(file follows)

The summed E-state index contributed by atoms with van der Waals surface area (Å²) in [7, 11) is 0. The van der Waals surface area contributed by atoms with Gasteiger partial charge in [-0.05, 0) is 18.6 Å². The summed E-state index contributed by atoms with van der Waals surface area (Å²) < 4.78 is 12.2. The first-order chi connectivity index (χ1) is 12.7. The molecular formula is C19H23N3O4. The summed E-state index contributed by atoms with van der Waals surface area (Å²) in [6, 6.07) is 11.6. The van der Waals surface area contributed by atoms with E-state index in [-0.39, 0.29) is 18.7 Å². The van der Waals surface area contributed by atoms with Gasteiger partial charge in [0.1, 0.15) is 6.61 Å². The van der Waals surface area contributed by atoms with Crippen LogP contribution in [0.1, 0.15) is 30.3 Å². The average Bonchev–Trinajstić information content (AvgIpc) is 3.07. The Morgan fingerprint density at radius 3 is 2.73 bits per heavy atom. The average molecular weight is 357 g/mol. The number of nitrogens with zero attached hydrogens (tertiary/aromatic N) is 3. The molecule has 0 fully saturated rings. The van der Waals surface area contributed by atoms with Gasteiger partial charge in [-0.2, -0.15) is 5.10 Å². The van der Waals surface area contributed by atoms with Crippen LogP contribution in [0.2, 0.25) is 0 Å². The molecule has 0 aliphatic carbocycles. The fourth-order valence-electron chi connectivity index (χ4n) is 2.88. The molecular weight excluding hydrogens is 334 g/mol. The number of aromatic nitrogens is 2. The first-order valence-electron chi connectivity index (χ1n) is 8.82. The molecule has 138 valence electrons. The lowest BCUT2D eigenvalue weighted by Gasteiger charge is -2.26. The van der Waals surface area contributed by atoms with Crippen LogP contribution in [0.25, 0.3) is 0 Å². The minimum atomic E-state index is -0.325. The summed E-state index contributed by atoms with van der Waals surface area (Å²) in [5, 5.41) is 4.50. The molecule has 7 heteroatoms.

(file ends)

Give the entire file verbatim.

The summed E-state index contributed by atoms with van der Waals surface area (Å²) in [7, 11) is 0. The van der Waals surface area contributed by atoms with Gasteiger partial charge in [-0.05, 0) is 18.6 Å². The summed E-state index contributed by atoms with van der Waals surface area (Å²) < 4.78 is 12.2. The first-order chi connectivity index (χ1) is 12.7. The molecular formula is C19H23N3O4. The summed E-state index contributed by atoms with van der Waals surface area (Å²) in [6, 6.07) is 11.6. The van der Waals surface area contributed by atoms with E-state index in [-0.39, 0.29) is 18.7 Å². The van der Waals surface area contributed by atoms with Gasteiger partial charge in [0.1, 0.15) is 6.61 Å². The van der Waals surface area contributed by atoms with Crippen LogP contribution in [0.1, 0.15) is 30.3 Å². The average Bonchev–Trinajstić information content (AvgIpc) is 3.07. The Morgan fingerprint density at radius 3 is 2.73 bits per heavy atom. The average molecular weight is 357 g/mol. The number of nitrogens with zero attached hydrogens (tertiary/aromatic N) is 3. The molecule has 0 fully saturated rings. The van der Waals surface area contributed by atoms with Gasteiger partial charge in [-0.2, -0.15) is 5.10 Å². The van der Waals surface area contributed by atoms with Crippen LogP contribution in [0.2, 0.25) is 0 Å². The molecule has 0 aliphatic carbocycles. The fourth-order valence-electron chi connectivity index (χ4n) is 2.88. The molecular weight excluding hydrogens is 334 g/mol. The number of aromatic nitrogens is 2. The first-order valence-electron chi connectivity index (χ1n) is 8.82. The molecule has 138 valence electrons. The lowest BCUT2D eigenvalue weighted by Gasteiger charge is -2.26. The van der Waals surface area contributed by atoms with Crippen LogP contribution in [0.25, 0.3) is 0 Å². The minimum atomic E-state index is -0.325. The summed E-state index contributed by atoms with van der Waals surface area (Å²) in [5, 5.41) is 4.50. The molecule has 7 heteroatoms.